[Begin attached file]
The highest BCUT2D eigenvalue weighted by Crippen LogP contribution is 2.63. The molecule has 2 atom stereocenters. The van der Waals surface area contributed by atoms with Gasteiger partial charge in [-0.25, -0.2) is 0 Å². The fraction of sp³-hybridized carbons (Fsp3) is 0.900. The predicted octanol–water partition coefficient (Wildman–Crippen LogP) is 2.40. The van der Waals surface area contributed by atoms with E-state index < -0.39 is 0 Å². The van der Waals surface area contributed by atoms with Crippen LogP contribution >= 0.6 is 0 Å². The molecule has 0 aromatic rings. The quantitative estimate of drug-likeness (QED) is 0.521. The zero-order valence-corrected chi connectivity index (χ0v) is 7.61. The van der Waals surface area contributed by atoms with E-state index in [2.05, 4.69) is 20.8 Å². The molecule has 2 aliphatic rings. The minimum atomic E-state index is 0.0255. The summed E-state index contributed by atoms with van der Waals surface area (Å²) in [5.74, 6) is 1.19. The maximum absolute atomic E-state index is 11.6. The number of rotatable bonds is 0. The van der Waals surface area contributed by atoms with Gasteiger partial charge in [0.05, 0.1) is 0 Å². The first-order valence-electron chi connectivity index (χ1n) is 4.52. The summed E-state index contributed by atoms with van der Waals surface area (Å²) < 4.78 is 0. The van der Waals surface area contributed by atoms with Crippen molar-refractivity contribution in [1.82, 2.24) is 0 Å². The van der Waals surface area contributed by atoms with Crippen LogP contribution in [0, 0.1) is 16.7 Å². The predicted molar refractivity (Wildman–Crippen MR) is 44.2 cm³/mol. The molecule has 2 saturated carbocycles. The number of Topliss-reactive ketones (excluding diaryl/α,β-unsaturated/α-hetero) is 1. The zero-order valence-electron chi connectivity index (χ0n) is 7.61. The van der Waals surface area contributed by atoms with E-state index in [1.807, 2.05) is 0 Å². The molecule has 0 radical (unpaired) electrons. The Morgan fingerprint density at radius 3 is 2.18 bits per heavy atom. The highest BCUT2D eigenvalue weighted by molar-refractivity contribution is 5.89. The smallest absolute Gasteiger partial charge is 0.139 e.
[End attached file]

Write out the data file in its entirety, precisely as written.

The highest BCUT2D eigenvalue weighted by Crippen LogP contribution is 2.63. The molecule has 2 atom stereocenters. The van der Waals surface area contributed by atoms with Gasteiger partial charge in [-0.25, -0.2) is 0 Å². The fraction of sp³-hybridized carbons (Fsp3) is 0.900. The predicted octanol–water partition coefficient (Wildman–Crippen LogP) is 2.40. The van der Waals surface area contributed by atoms with E-state index < -0.39 is 0 Å². The van der Waals surface area contributed by atoms with Crippen LogP contribution >= 0.6 is 0 Å². The molecule has 0 aromatic rings. The quantitative estimate of drug-likeness (QED) is 0.521. The zero-order valence-corrected chi connectivity index (χ0v) is 7.61. The van der Waals surface area contributed by atoms with E-state index in [2.05, 4.69) is 20.8 Å². The molecule has 2 aliphatic rings. The minimum atomic E-state index is 0.0255. The summed E-state index contributed by atoms with van der Waals surface area (Å²) in [5.74, 6) is 1.19. The maximum absolute atomic E-state index is 11.6. The number of rotatable bonds is 0. The van der Waals surface area contributed by atoms with Gasteiger partial charge in [0.05, 0.1) is 0 Å². The first-order valence-electron chi connectivity index (χ1n) is 4.52. The summed E-state index contributed by atoms with van der Waals surface area (Å²) < 4.78 is 0. The van der Waals surface area contributed by atoms with Crippen molar-refractivity contribution in [1.82, 2.24) is 0 Å². The van der Waals surface area contributed by atoms with Crippen LogP contribution in [0, 0.1) is 16.7 Å². The predicted molar refractivity (Wildman–Crippen MR) is 44.2 cm³/mol. The molecule has 2 saturated carbocycles. The number of Topliss-reactive ketones (excluding diaryl/α,β-unsaturated/α-hetero) is 1. The zero-order valence-electron chi connectivity index (χ0n) is 7.61. The van der Waals surface area contributed by atoms with E-state index in [1.807, 2.05) is 0 Å². The molecule has 0 radical (unpaired) electrons. The Morgan fingerprint density at radius 3 is 2.18 bits per heavy atom. The highest BCUT2D eigenvalue weighted by molar-refractivity contribution is 5.89. The smallest absolute Gasteiger partial charge is 0.139 e.